I recall the immense tiredness of the first few weeks - absolute exhaustion. I would come home from work and fall asleep on the sofa, only to be woken by my husband who'd arrived home an hour later, had left me sleeping and prepared dinner for us both. I'd eat and then sleep again. I have never known a tiredness like it.
Then the first scan. That life changing moment when you see your baby on the screen. It seems a blur of lines, then the sonographer points arrows and shows you legs, arms, eyes, nose and best of all, a tiny beating heart. Then you hear it. The whoosing sound like an ocean and then the 'bwoph, bwoph, bwoph' sound of your child living inside you - that God breathed life that's been gently placed there as a gift, all neatly tucked away.
Then your clothes don't fit anymore and the realisation that now it's time to go shopping for maternity wear. Big enormous trousers that could fit around a space hopper and skirts like scout tents.
Alternate weeks with the midwife and doctor. Being prodded and poked. Blood tests being taken. All to make sure your baby is well and growing. Finding out your baby's head is half way down or two thirds down, or it's popped up again, now it's down again, and finally 'engaged'. This is it. Not long to go.
The final few weeks. You've had enough now. Surely it's ready to be born. You can't sleep, you can't turn over, you can't bend down to do your shoes up, getting out of the bath requires assistance, you can't pull your chair close to your desk at work because your bump is in the way and you can't get back in the car at the supermarket because somebody has parked too close to the driver's door and you're too big to get in the gap.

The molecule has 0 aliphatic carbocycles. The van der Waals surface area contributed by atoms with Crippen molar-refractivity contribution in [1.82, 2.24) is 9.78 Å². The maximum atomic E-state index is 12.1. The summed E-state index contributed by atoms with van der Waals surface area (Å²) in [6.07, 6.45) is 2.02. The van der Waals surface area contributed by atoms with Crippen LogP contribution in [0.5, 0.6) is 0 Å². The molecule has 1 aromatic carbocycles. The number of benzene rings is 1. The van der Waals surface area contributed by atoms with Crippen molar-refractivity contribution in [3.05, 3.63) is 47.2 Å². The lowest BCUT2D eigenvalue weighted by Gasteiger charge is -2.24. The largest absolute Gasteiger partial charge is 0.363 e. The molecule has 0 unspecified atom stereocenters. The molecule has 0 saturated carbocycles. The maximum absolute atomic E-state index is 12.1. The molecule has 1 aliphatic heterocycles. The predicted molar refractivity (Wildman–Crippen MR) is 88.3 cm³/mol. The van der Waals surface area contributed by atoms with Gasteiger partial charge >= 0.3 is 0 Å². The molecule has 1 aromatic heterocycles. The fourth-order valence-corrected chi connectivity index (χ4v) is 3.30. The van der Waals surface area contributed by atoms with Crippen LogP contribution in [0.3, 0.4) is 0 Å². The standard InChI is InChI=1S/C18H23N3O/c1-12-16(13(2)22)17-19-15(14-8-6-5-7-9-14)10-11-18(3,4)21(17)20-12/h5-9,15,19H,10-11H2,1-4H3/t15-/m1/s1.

You're excited, you're scared. You know it's coming soon. You know it's going to hurt. You've visited the hospital and seen all the contraptions and checked with the nurses they're well stocked with pethidine, entonox and anaesthetists. The nursery is ready, tiny nappies wait unopened in their packet, grandparents have stocked you up with hand knitted cardigans, the pram is in the hall and your hospital bag is packed.
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Joshua was born 7 days early. An 8 hour water pool labour that was halted because he was face up, stuck and distressed. I also had maternal exhaustion and the increased effort of trying to deliver him was sending me into a delirous unconsciousness. I gave it all I had and it wasn't enough. He needed help to get out and was swiftly delivered by ventouse. A beautiful baby, 7lb 7oz.
Joshua, is 12 years old today. A remarkable young lad who is growing up to be an exceptional young man. He's doing very well at school and has lots of nice friends. He's learning each day more and more about who he is and who God wants him to be. I love him immensely and I'm incredibly proud of him and of all things most, I thank God, that of all the women in the world He could have given Joshua to, He gave him to me.